When relaxed, they will have semi-erect or forward facing ears, a soft mouth, and round eyes. They will distribute their weight evenly on all four paws. Distinguishing normal behavior from stress signs will help you quickly and effectively diffuse an uncomfortable situation.
If your dog is stressed, first remove them from the stressor.
Find a quiet place for them to regroup. Resist the urge to overly comfort them. This will only confirm that their fears are justified and may make them less confident in the future. If you want to pamper them with petting or treats, make them earn them first by performing a routing activity, i.e. sitting. Responding to routine commands distracts the dog and provides a sense of normalcy. It’s amazing how comforting sit, down, and heel can be to a worried dog.
If your dog becomes consistently stressed, see your veterinarian.
After ensuring that your dog’s behavior does not have a medical basis, your dog’s doctor may refer you to a trainer or veterinary behaviorist to evaluate stress-related issues.
As with humans, exercise can be a great stress reducer. Physical activities like walking or playing fetch help both you and your dog release tension. It’s also good to provide your dog with a safe place in the home where they can escape anxious situations. Everybody enjoys a calm place to retreat.
And, finally, remember that stress isn’t always bad.
Fear is a stress-related emotion that prompts us to avoid potentially dangerous situations. So, stress may actually be a protector. Regardless, stress is part of everyday life for us and our dogs, so we should learn how best to deal with it.
INCORPORATING CALMING SIGNALS
At the first sign of calming signals, modify your behavior. For example, when approaching a dog, do so in a curved fashion if at all possible. This allows for your initial greeting to be polite in nature. Also, when training, if your dog is exhibiting calming signals, consider ending the session if you can’t determine and make the appropriate adjustments to ameliorate whatever is distressing to your dog. Splitting can be used during classes and playtimes if your feel your dogs is getting too rowdy or you are concerned about a potential conflict. In order to show good will, one of the signals you should use the most frequently and one of the easiest to use is a head turn followed by turning sideways to your / a dog if need be. Some signals of course are easier for humans to imitate than others, such as averting eyes, turning, yawning and splitting.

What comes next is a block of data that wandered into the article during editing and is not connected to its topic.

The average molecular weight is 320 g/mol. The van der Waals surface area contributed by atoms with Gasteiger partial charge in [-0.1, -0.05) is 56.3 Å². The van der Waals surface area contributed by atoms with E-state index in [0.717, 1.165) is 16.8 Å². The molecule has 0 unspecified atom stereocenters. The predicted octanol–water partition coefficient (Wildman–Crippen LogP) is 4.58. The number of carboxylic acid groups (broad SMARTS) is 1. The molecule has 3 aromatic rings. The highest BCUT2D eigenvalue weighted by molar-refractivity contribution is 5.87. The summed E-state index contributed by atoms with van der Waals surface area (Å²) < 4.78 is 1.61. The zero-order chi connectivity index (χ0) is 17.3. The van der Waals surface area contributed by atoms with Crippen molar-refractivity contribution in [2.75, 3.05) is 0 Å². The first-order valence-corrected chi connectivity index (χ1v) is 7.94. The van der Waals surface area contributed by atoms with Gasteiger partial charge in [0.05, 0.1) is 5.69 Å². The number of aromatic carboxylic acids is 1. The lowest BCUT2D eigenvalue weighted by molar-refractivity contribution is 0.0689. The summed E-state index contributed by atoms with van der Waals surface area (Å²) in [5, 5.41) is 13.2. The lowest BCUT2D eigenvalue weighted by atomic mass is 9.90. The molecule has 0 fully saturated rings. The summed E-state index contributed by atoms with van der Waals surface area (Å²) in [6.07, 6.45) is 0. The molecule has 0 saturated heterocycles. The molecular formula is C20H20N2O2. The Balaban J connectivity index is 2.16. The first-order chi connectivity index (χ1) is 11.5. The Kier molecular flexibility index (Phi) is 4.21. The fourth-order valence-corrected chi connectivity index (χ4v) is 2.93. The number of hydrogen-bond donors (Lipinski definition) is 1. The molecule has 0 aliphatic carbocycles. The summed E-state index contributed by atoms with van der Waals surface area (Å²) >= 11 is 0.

YOUR BODY LANGUAGE
The most important thing that you can do when working with your dog is to simply watch them. Humans have a very different communication system from dogs and many things that we do our canine companions find offensive and distressful. When our pets show us calming signals, we need to observe these and cease what we are doing. All dogs are individuals and some will be more sensitive than others to particular situations. Some of the more predictable human behaviors that elicit calming signals are raising our voices (I hope that one is obvious), leaning over the dog, staring, patting the dog on the head, and physically manipulating the dogs body position. While dogs can be taught to tolerate some of these items, and even occasionally come to like them (not yelling), this does not come naturally for the dog.
Rugaas, Turid. On Talking Terms with Dogs: Calming Signals. Dogwise Publishing, Washington. 2006.
Rugaas, Turid. Calming Signals: What Your Dog Tells You. Dogwise Publishing. (DVD run time 48 minutes).
Calming Signals Community – http://www.canis.no/rugaas/index.php